Right-wing groups say the movie "Poison" is pornographic and should not have been made with taxpayer funds. But an aide to Sen. Orrin Hatch, R-Utah, said it is simply boring.
"I almost fell asleep twice," said Paul Smith, Hatch's press secretary. He was among a couple of dozen aides to conservative senators who were shown the movie last week by the National Endowment for the Arts - which gave the film's makers a $25,000 grant for film editing."It's a B movie with a capital B for boring," Smith said. "The only way it would make money is for the Rev. Donald Wildmon to say it is pornographic, which of course he did."
Wildmon, a longtime critic of the NEA for giving government grants for arts projects he feels are pornographic, recently wrote the Senate complaining that the movie explicitly showed a homosexual rape scene within a prison. The movie, however, did win the Sundance Film Festival in Utah.
Smith said the movie is not really explicit. "Well, you knew what they were doing. But it was not that explicit. You can rent all sorts of things at Erol's (a typical video store) that are more explicit."
He added, "What really grossed me out was the spitting. It had a spitting contest where they spit into a man's open mouth. That's what the Rev. Wildmon should have protested. That was sickening, just sickening."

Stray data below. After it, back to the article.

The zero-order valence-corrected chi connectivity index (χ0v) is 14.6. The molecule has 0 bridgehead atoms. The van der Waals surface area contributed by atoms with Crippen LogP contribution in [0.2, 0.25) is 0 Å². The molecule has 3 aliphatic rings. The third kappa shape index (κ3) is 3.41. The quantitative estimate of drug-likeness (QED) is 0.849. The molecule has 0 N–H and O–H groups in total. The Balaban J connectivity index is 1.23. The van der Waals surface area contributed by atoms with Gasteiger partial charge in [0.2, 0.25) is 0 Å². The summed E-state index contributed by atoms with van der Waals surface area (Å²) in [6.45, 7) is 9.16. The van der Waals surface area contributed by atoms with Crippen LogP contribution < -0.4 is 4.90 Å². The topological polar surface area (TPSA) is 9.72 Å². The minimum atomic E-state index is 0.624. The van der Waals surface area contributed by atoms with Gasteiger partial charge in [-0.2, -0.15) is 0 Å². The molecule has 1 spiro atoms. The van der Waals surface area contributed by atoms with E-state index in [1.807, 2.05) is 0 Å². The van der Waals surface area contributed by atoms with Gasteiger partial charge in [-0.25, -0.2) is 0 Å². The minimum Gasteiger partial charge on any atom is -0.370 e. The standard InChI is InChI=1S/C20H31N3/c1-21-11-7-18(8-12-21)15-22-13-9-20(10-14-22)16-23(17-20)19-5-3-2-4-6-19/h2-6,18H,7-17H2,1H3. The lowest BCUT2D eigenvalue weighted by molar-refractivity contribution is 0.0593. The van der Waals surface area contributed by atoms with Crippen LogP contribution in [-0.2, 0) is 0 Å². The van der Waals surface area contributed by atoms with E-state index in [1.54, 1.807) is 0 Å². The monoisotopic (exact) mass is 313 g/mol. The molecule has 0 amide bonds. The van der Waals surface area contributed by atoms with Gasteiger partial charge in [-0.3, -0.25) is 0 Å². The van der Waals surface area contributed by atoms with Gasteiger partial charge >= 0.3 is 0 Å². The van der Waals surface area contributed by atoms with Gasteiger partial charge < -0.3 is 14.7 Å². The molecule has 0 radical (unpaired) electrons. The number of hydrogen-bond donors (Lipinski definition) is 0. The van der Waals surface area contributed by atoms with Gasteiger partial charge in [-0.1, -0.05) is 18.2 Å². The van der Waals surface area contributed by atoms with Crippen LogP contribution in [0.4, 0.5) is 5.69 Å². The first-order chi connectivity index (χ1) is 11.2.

Smith said the consensus among aides he talked to was that the movie was not that explicit, it shouldn't cause too much trouble for the NEA among senators and would not have made any money if the Rev. Wildmon had ignored it.
"It's tough for the NEA. These proposals come in and make their projects sound like the greatest thing since popcorn. The NEA can't always know they will turn out with scenes of homosexual rape - or be boring," Smith said.
Smith also saw the movie somewhat because of a fluke. Another Hatch aide, Laurie Chivers, was assigned to see the movie.
"But she was grossed out at just the thought of seeing a gross movie. So she asked if anyone would like to come along. I was the only one," Smith said. "It was a terrible, terrible film."
Hatch has been one of the NEA's strongest supporters in the Senate, and is the ranking Republican on the committee that oversees its operations.
Because of that support, the Rev. Wildmon - who heads the American Family Association - also attacked Hatch last year in letters to Utah voters saying he supported un-Christian art. Still, Hatch pushed legislation that would force NEA grantees to refund money for project found to be obscene, but still gave NEA wide-artistic ranging freedom.